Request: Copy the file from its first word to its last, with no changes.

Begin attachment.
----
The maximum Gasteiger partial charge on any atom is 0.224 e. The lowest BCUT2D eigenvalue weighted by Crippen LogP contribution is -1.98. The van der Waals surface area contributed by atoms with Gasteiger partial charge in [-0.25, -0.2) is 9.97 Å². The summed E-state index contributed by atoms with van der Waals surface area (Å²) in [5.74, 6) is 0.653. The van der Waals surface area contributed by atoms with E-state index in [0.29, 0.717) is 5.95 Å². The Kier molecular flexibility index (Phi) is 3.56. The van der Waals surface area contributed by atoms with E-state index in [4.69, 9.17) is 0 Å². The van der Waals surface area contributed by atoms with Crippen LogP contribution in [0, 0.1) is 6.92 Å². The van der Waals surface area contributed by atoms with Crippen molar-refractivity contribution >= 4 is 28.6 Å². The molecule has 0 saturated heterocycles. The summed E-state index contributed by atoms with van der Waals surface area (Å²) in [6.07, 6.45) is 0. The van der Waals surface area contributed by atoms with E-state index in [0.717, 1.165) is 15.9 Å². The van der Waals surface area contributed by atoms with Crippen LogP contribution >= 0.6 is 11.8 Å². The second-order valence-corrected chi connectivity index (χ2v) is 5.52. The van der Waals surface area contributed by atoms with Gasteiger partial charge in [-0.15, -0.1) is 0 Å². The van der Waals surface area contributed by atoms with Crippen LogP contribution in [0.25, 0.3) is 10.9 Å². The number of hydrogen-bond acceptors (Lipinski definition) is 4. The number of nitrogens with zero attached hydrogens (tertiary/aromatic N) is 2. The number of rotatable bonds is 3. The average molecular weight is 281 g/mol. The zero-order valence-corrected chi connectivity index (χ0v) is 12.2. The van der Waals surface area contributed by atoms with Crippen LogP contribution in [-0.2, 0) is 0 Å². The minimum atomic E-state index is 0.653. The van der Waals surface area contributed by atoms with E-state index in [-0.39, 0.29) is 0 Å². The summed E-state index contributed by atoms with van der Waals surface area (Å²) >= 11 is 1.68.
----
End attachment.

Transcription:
The maximum Gasteiger partial charge on any atom is 0.224 e. The lowest BCUT2D eigenvalue weighted by Crippen LogP contribution is -1.98. The van der Waals surface area contributed by atoms with Gasteiger partial charge in [-0.25, -0.2) is 9.97 Å². The summed E-state index contributed by atoms with van der Waals surface area (Å²) in [5.74, 6) is 0.653. The van der Waals surface area contributed by atoms with E-state index in [0.29, 0.717) is 5.95 Å². The Kier molecular flexibility index (Phi) is 3.56. The van der Waals surface area contributed by atoms with E-state index in [4.69, 9.17) is 0 Å². The van der Waals surface area contributed by atoms with Crippen LogP contribution in [0, 0.1) is 6.92 Å². The van der Waals surface area contributed by atoms with Crippen molar-refractivity contribution >= 4 is 28.6 Å². The molecule has 0 saturated heterocycles. The summed E-state index contributed by atoms with van der Waals surface area (Å²) in [6.07, 6.45) is 0. The van der Waals surface area contributed by atoms with E-state index in [0.717, 1.165) is 15.9 Å². The van der Waals surface area contributed by atoms with Crippen LogP contribution >= 0.6 is 11.8 Å². The second-order valence-corrected chi connectivity index (χ2v) is 5.52. The van der Waals surface area contributed by atoms with Gasteiger partial charge in [-0.15, -0.1) is 0 Å². The van der Waals surface area contributed by atoms with Crippen LogP contribution in [0.25, 0.3) is 10.9 Å². The number of hydrogen-bond acceptors (Lipinski definition) is 4. The number of nitrogens with zero attached hydrogens (tertiary/aromatic N) is 2. The number of rotatable bonds is 3. The average molecular weight is 281 g/mol. The zero-order valence-corrected chi connectivity index (χ0v) is 12.2. The van der Waals surface area contributed by atoms with Crippen LogP contribution in [-0.2, 0) is 0 Å². The minimum atomic E-state index is 0.653. The van der Waals surface area contributed by atoms with E-state index in [-0.39, 0.29) is 0 Å². The summed E-state index contributed by atoms with van der Waals surface area (Å²) >= 11 is 1.68.